Rooms 1 and 2, respectively titled ‘Art on the Streets!’ and ‘The Future is our only goal’, might be summarised as ‘What can revolutionary art be?’ This important question is answered with a blast of posters for street-parades, as well as propaganda murals found on travelling “agit-trains” and boats. Agit-trains were brightly painted and carried a printing press and other art apparatus on board; they produced political leaflets and pamphlets, contained library books and a mobile movie theatre. They traversed the rails of Russia’s Eastern-most stations in an attempt to inculcate the political agenda of the new government to isolated communities. Photos and posters feature soldiers in the Pacific East unpacking boxes of books from a train and handing them to each other. In their uniforms they stand around reading, rapt with expressions of enlightenment. As a machine for the dissemination of state propaganda, the agit-trains traverse a thin line between technological innovation and a new kind of political control.
Progression and retrogression are juxtaposed again in other images. In what purports to be candid photography, two Uzbek women in headscarves are being taught world history. Behind them on the wall, in soft-focus, can be seen an image of Lenin. Taken in 1931, the photo shores up the new ideological position around the authority of the deceased Lenin. His ostensible wish was not only to see the workers’ councils (“soviets”) become the governing structure throughout Russia, but for women to assume leading positions in them. Lenin had been keen to pronounce women’s emancipation in every aspect of life. While it is true that Soviet society opened hitherto unknown opportunities, Lenin’s theoretical feminism caused him to issue decrees giving rights to women while failing to realise the complete abandonment of a patriarchal system. His hazy image behind the women – a clear iconographic portrayal circulated by Stalin – alone tells a story of hope and failure.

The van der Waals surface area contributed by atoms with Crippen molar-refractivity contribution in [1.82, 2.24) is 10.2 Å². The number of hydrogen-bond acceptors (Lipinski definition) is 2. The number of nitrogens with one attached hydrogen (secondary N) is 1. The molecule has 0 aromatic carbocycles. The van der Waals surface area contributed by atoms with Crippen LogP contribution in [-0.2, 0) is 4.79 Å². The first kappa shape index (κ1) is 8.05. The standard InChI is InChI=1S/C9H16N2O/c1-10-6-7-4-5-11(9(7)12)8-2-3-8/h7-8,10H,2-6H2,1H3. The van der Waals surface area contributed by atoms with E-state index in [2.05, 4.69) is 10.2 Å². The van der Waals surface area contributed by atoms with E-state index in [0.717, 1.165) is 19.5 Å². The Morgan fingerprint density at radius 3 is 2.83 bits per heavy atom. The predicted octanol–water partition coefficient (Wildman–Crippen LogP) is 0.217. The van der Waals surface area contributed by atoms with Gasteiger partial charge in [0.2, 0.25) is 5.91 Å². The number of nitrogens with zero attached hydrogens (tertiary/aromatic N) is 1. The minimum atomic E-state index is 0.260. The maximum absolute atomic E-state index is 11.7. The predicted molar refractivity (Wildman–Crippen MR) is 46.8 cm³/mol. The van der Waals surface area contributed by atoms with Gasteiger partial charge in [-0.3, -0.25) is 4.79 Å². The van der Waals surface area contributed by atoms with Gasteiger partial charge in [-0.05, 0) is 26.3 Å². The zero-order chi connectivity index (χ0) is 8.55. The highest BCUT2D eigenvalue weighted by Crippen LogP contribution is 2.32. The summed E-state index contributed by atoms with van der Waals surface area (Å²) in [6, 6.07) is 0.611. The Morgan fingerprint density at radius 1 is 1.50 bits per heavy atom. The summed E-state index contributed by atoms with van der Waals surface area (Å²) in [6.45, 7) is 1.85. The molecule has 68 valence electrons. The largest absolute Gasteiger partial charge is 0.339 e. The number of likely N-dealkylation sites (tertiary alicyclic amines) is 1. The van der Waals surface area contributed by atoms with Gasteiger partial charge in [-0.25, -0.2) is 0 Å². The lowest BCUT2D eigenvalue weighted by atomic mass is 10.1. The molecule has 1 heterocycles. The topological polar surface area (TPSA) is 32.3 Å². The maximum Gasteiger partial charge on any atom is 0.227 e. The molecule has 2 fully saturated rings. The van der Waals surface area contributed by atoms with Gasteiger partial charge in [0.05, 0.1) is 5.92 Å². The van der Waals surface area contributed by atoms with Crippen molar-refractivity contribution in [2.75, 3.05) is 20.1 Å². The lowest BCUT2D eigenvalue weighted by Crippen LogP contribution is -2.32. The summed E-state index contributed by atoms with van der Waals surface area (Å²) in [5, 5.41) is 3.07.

Nonetheless, the 1920s and early 30s appear to be years of the most inventive, fruitful, and idiosyncratic artistic innovation. Of special mention are Sophie Lissitzky-Küppers and El Lissitzky, whose creative and practical expertise matches the lightness, even fun, of their ‘montage-books’, one of which is entitled, predictably enough, Industry of Socialism. Their work is overlaid with the same medium of transparent celluloid inserts they pay homage to. Here, as with other Modernisms in Western Europe, there is the feature of the highs and lows of culture meeting for a semi-literate mass audience.
Red Star Over Russia contains multitudes of images and figures that illustrate how violence, in the service of utopia, was licensed for a time. It is a collection shot through with ghosts, with unrealised promises and counter-factual histories. Yet, it is also an exhibition that showcases the immense creativity of various individuals and collaborators of the mid-twentieth century; it is a eye-opening show that celebrates their bold aesthetic, as much as it underscores the political cover-ups of the Soviet government. Walking through the rooms, one simultaneously uncovers and recovers the lost stories, visions and voices of revolutionary Russia.
Red Star Over Russia: A Revolution in Visual Culture, 1905-55, at Tate Modern, SE1 until February 18. tate.org.uk